Qualitative based survey questions are ones that allow spontaneous, free-text answers and they’re great for discovering your customers’ motivations. Things you can investigate using this method include the reasons consumers buy certain brands, the traits they think are important in a brand, any frustrations they have with products in your category and what might make them consider buying another brand.
You can also find out key information about the customer journey and decision making process they go through when making a purchase. Hear in their own words what they do when considering buying new running shoes, for example. Do they ask friends for recommendations? Do they look in magazines? Do they try on in store and then go online to look for the best price? What are the factors that finally sway their decision to buy?
This insight into your customer’s mindset helps you understand how to sell to them, how to position your brand and the marketing messages you should use to woo them. Essentially it gives context to your quantitative data.
This understanding of consumers is also known as ‘jobs to be done’ and you can see a sample survey template for this here.
Setting your price can be challenging; you don’t want to undersell yourself but you don’t want to scare customers away either. If only you knew what people would be willing to pay. Undertaking price sensitivity testing (or a pricing testing survey using our price testing survey template) can help you discover the pricing preferences of your target customers.
One way of doing this is by utilising the van Westendorp Pricing Model, in which survey participants are asked four questions:
- At what price do you think the product/service is priced so low that it makes you question its quality?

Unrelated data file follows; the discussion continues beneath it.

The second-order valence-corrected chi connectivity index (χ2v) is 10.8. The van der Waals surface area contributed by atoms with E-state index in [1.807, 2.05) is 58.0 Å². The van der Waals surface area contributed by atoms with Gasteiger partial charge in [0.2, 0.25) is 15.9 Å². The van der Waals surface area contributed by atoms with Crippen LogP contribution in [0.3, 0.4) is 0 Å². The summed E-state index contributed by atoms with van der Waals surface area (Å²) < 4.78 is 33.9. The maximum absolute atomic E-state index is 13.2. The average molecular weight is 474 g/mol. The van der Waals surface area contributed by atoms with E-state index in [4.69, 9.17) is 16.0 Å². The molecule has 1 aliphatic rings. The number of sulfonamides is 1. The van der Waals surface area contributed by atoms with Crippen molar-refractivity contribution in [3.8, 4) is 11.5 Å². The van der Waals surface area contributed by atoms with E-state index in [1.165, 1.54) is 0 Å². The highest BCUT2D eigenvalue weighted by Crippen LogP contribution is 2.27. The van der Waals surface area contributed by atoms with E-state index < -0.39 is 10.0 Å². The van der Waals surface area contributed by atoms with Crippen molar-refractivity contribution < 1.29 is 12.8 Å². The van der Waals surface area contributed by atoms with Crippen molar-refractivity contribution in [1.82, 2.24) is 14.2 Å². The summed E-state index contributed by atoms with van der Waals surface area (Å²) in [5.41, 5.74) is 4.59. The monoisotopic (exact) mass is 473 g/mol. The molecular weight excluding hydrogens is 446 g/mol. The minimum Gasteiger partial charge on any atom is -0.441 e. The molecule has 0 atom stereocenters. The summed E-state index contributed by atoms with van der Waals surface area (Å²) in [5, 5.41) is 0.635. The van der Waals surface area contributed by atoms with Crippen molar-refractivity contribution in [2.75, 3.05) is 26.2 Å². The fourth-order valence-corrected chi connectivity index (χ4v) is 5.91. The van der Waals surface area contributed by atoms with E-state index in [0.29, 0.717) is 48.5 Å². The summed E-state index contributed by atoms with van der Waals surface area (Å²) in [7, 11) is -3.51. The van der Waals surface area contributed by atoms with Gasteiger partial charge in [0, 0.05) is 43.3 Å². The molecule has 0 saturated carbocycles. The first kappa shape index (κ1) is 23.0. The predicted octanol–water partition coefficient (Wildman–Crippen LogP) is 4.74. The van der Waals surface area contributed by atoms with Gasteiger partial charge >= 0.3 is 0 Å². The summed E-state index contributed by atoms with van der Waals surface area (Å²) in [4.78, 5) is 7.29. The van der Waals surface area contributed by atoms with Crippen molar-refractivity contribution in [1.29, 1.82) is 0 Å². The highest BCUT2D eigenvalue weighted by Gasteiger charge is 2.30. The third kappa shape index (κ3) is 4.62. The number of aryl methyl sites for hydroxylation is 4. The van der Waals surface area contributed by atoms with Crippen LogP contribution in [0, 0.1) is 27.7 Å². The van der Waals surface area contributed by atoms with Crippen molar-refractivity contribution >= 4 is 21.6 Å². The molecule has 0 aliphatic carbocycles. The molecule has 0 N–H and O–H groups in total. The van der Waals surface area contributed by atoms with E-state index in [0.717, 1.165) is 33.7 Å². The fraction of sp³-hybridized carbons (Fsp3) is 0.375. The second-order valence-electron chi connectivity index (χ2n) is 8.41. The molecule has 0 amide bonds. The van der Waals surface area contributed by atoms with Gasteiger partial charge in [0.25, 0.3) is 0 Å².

- At what price do you think the product/service is a bargain?
- At what price do you think the product/service begins to seem expensive?
- At what price do you think the product/service is too expensive?
Here’s a sample template you can use.
The responses to each question are plotted on a graph called a Price Map. The intersection of certain data points indicate the Optimum Price Point (OPP) and the Indifference Price Point (IDP) to give you a better idea of where to pitch your product.
Maybe you want to have mass appeal so you chose a price that everyone will be happy with, or perhaps you want to present your product as a higher-end item? You can segment the results by various different demographics to understand who is willing to pay the most and then target those customers through your positioning and marketing.
What do your customers think of your brand? Would they recommend you to others? You can find out by measuring your Net Promoter Score (NPS). NPS indexes the willingness of customers to recommend your company’s products or services to others. It’s used to gauge overall customer satisfaction as well as brand loyalty.
Customers are surveyed on one single question, “On a scale of 0 to 10, how likely are you to recommend this company’s product or service to a friend or a colleague?” Based on their rating, customers are then classified as either brand detractors, passives and promoters. The Net Promoter Score (NPS) is determined by subtracting the percentage of customers who are detractors from the percentage who are promoters. (This is done automatically in Attest.)
The score can be as high as 100+ (if everybody is a promoter) or as low as -100 (if everybody is a detractor). A good NPS is considered to be anything above zero, with 50+ being excellent and 70+ world class customer satisfaction (Apple is an example of a brand with a NPS of 70+).
As well as measuring your own NPS, you can measure that of your competitors. This helps you benchmark yourself against them – do you have a long way to go to match their popularity or are you neck and neck? Measuring regularly, especially after each marketing push, can help you track your progress.
NPS is particularly important for challenger brands, who are going up against a more established player. If you see your NPS edge ahead of theirs, you know you’re doing great and this is really something to shout about!
It’s so easy to test consumer preferences with simple online surveys, you’d be foolish to come to market without doing so. It’s pretty much essential for new brands to gain an understanding of their potential customers and their wants and needs before trying to sell to them.
However, it’s also vital for existing brands with a loyal customer base as it can be surprisingly easy to alienate them. You only have to look at the protests that broke out when Coke changed its formula back in the 80s!
Just because you and your team think something is a winner, doesn’t mean everybody else will, so consider consumer preference testing to be your sanity check.